It has been nine years since SEAL Team 6 operators raided Osama bin Laden’s compound in Pakistan and killed the leader of al-Qaeda and the man responsible for the 9/11 attacks. The effects of Operation Neptune’s Spear, however, still vibrate in the Special Operations and, more specifically, Navy SEAL community.
On April 21, No Ordinary Dog, the much-anticipated memoir of Will Chesney, a former SEAL Team 6 operator and a dog handler who participated in the mission with his Special Operations Military Working Dog (SOMWD) Cairo, hit the shelves.
On the same day, the Department of Defence (DoD) sent out a cease-and-desist letter to St. Martin’s Press, who published the book, requesting that it be taken down because it sported the SEAL Trident on the cover. The Trident is awarded to those who complete the Basic Underwater Demolition/SEAL (BUD/S) and SEAL Qualification Course (SQT) training.
The Navy’s decision was first reported by Coffee or Die.
SOFREP understands that Chesney’s relationship with his former command is good. Unlike Matt Bissonnette, also known as Mark Owen, who burned down a lot of bridges when he decided to publish “No Easy Day,” Chesney and his co-author Don Layden, a journalist, went through the proper channels and review process. Indeed, the book was sent to the Department of Defense for pre-publication review and was greenlighted after an 18-month review. All servicemembers who have signed a non-disclosure agreement (NDA) during their time in uniform are required to go through this process in order to publish a book.
In a statement, Chesney said that “I wrote No Ordinary Dog to honor the men and K9s with whom I served and to tell Cairo’s story. I was disheartened by the request from the Navy to remove the Trident from the cover of our book – especially after we received clearance from the Department of Defense to publish.”
“To be clear, I love the Navy, and I have respectfully requested to use the insignia in order to honor Cairo,” added Chesney. “I had the privilege of wearing the Trident on my uniform during my time in the Navy. Cairo was shot in the line of duty on a SEAL operation while protecting us. In my eyes, Cairo will always have earned his trident. The trident is a symbol of who we are and the SEAL brotherhood.”
SOFREP talked to Mark Semos, CEO of The Reserve Label and also a former Navy SEAL, who has cooperated with Chesney and Layden in the publication of the book. Asked if they had received any indication from the Navy or NSW that they would receive a cease-and-desist letter, Mark said that “No, there was no indication at all. The book was up for six months on pre-sale on Amazon, with the original cover art that included the trident insignia. The Navy waited until our publication date to send the email accusing us of trademark infringement.”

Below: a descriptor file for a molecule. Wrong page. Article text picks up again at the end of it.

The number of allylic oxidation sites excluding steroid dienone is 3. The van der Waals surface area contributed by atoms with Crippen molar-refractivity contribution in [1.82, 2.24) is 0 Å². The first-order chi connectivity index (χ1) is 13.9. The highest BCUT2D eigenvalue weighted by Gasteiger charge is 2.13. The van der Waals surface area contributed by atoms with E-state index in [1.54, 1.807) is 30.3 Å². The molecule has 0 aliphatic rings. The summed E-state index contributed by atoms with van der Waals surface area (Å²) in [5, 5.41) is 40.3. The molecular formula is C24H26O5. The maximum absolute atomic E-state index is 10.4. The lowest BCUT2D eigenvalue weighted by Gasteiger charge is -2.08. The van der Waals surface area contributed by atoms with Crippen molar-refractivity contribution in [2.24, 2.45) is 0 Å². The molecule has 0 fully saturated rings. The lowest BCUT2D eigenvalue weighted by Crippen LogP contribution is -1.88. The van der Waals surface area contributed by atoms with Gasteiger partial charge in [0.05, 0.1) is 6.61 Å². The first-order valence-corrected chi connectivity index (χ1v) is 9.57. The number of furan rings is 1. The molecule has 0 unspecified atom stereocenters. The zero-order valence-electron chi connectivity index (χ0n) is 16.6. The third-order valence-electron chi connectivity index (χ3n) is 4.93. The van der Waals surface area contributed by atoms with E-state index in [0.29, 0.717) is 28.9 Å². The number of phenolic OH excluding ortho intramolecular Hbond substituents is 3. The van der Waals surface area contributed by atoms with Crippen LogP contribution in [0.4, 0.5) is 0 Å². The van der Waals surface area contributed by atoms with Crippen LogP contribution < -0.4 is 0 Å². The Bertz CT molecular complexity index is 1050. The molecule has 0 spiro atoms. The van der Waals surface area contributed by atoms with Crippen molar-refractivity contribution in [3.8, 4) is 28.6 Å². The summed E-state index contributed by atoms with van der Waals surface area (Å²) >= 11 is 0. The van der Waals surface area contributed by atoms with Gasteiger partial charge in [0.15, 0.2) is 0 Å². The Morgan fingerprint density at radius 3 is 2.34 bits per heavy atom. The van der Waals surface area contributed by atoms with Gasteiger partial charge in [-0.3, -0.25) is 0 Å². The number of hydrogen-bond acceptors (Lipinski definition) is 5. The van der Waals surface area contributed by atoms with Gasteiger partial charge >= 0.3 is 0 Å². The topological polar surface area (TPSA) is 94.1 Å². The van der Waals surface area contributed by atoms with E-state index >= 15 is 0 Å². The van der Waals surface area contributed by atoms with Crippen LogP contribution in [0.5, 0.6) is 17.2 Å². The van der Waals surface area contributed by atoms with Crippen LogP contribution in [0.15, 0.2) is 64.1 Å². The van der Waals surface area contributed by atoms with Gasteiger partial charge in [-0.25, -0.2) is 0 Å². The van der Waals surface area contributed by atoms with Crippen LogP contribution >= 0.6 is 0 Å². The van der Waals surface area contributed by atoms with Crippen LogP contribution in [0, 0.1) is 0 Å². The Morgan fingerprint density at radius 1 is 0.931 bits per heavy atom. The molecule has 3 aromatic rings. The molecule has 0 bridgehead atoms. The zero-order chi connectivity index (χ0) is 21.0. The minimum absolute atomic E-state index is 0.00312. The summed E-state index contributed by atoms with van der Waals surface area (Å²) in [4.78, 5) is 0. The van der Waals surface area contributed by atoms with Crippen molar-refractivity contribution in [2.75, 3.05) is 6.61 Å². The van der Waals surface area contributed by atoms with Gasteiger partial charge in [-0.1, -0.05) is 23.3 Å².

As far as their next steps, Mark said that they have approached the Navy and requested the use of the Trident on the book cover. They have yet to hear back.
We’ve requested the use of the trident and the Navy has not responded to us. “Neither Will nor I want to fight the United States Navy,” added Mark. “The entire military is having trouble meeting their recruiting goals right now, especially during the COVID-19 lockdown. This book does nothing but put the Navy and the SEAL Teams a wonderful light, and could have been taken advantage of from a recruiting perspective. From my vantage point, considering the scandals that the Navy has weathered in the past year, this feels like a case of misplaced priorities.”
It is pretty obvious that the Navy is trying to make an example out of Chesney in order to prevent the future publication of books or at least disincentivize SEAL operators from telling their stories. Navy SEALs have got a bad rap when it comes to books. Many in the Special Operations community are quick to point out that SEALs won’t hesitate to record their experiences in order to profit. Another side of the argument, however, asserts that it is those very experiences that motivate a lot of people to join the Special Operations community, or indeed the military, in the first place. Furthermore, one could argue that the Navy and the Naval Special Warfare Command have historically encouraged the sharing of experiences with the public. The Top Gun and Act of Valor movies were officially sanctioned and promoted by the Navy. The latter film even had active duty SEALs in the starring roles. Although there are merits on both sides of the argument, one thing is clear is Chesney’s case: The Navy’s actions are petty.
You can listen to a podcast SOFREP Radio did with Chesney here.